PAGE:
Religious violence in Nigeria

This article is about religiously motivated violence and rebellions in Nigeria. For more information on the current uprising (post-2009), see Boko Haram insurgency.

Religious violence in Nigeria refers to Christian-Muslim strife in modern Nigeria, which can be traced back to 1953. Today, religious violence in Nigeria is dominated by the Boko Haram insurgency, which aims to impose Sharia on the northern parts of the country.

Background

Nigeria was amalgamated in 1914, only about a decade after the defeat of the Sokoto Caliphate and other Islamic states by the British which were to constitute much of Northern Nigeria. The aftermath of the First World War saw Germany lose its colonies, one of which was Cameroon, to French, Belgian and British mandates. Cameroon was divided in French and British parts, the latter of which was further subdivided into southern and northern parts. Following a plebiscite in 1961, the Southern Cameroons elected to rejoin French Cameroon, while the Northern Cameroons opted to join Nigeria, a move which added to Nigeria's already large Northern Muslim population.[1] The territory comprised much of what is now Northeastern Nigeria, and a large part of the areas affected by the present and past insurgencies.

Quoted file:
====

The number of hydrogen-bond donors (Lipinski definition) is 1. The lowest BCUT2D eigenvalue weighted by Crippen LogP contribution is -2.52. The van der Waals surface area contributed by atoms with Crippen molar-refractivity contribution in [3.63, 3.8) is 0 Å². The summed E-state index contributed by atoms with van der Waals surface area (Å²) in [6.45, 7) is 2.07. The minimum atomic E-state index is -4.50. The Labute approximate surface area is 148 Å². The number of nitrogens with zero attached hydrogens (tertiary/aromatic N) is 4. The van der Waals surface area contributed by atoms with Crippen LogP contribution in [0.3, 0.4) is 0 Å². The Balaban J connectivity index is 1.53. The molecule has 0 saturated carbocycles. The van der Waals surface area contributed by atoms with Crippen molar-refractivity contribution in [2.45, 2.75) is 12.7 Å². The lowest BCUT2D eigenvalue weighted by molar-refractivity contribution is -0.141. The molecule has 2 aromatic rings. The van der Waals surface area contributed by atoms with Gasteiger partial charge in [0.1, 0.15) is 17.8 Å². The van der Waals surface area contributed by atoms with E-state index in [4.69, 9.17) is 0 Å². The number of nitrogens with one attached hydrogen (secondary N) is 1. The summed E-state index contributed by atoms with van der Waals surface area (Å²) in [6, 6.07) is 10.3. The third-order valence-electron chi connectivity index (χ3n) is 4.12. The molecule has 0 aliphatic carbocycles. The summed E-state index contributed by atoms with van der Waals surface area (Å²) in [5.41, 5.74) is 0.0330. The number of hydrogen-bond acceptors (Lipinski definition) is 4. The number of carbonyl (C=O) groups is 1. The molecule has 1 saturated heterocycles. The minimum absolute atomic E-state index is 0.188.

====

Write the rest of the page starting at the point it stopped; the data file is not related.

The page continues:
Following the return of democratic government in 1999, the Muslim-dominated northern Nigerian states have introduced Sharia law, including punishments against blasphemy[2][3] and apostasy.[4] Several incidents have occurred whereby people have been killed for or in response to perceived insults to Islam.